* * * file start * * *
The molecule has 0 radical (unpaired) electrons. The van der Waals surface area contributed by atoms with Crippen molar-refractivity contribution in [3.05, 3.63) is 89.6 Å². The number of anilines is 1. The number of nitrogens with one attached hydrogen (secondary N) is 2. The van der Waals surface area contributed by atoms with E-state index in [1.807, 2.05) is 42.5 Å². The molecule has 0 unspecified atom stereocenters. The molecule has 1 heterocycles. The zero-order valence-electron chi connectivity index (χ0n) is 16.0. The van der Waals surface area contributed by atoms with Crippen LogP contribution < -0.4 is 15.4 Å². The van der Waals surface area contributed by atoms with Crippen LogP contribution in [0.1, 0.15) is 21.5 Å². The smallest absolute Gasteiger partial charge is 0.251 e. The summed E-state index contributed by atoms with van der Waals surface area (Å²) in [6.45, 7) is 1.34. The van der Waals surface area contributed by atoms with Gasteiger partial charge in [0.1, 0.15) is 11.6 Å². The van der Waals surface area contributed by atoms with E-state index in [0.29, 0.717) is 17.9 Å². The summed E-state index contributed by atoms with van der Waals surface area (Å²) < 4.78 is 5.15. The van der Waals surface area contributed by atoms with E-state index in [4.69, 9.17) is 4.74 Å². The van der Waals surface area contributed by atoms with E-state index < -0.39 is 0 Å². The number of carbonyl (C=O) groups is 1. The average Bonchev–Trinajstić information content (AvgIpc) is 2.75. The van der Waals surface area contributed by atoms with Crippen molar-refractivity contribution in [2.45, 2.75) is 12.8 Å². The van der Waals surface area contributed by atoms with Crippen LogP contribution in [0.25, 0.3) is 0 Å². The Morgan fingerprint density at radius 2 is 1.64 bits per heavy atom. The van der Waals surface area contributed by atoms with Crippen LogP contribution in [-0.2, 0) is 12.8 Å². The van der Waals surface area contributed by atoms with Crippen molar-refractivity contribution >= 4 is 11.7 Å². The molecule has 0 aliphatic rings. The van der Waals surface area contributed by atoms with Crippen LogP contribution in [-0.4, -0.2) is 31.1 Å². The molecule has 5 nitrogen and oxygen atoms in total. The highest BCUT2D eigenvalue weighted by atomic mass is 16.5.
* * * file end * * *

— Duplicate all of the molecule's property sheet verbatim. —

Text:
The molecule has 0 radical (unpaired) electrons. The van der Waals surface area contributed by atoms with Crippen molar-refractivity contribution in [3.05, 3.63) is 89.6 Å². The number of anilines is 1. The number of nitrogens with one attached hydrogen (secondary N) is 2. The van der Waals surface area contributed by atoms with E-state index in [1.807, 2.05) is 42.5 Å². The molecule has 0 unspecified atom stereocenters. The molecule has 1 heterocycles. The zero-order valence-electron chi connectivity index (χ0n) is 16.0. The van der Waals surface area contributed by atoms with Crippen LogP contribution < -0.4 is 15.4 Å². The van der Waals surface area contributed by atoms with Crippen LogP contribution in [0.1, 0.15) is 21.5 Å². The smallest absolute Gasteiger partial charge is 0.251 e. The summed E-state index contributed by atoms with van der Waals surface area (Å²) in [6.45, 7) is 1.34. The van der Waals surface area contributed by atoms with Gasteiger partial charge in [0.1, 0.15) is 11.6 Å². The van der Waals surface area contributed by atoms with E-state index in [0.29, 0.717) is 17.9 Å². The summed E-state index contributed by atoms with van der Waals surface area (Å²) < 4.78 is 5.15. The van der Waals surface area contributed by atoms with E-state index in [4.69, 9.17) is 4.74 Å². The van der Waals surface area contributed by atoms with E-state index < -0.39 is 0 Å². The number of carbonyl (C=O) groups is 1. The average Bonchev–Trinajstić information content (AvgIpc) is 2.75. The van der Waals surface area contributed by atoms with Crippen molar-refractivity contribution in [2.45, 2.75) is 12.8 Å². The van der Waals surface area contributed by atoms with Crippen LogP contribution in [0.25, 0.3) is 0 Å². The Morgan fingerprint density at radius 2 is 1.64 bits per heavy atom. The van der Waals surface area contributed by atoms with Crippen LogP contribution in [-0.2, 0) is 12.8 Å². The van der Waals surface area contributed by atoms with Crippen molar-refractivity contribution >= 4 is 11.7 Å². The molecule has 0 aliphatic rings. The van der Waals surface area contributed by atoms with Crippen LogP contribution in [-0.4, -0.2) is 31.1 Å². The molecule has 5 nitrogen and oxygen atoms in total. The highest BCUT2D eigenvalue weighted by atomic mass is 16.5.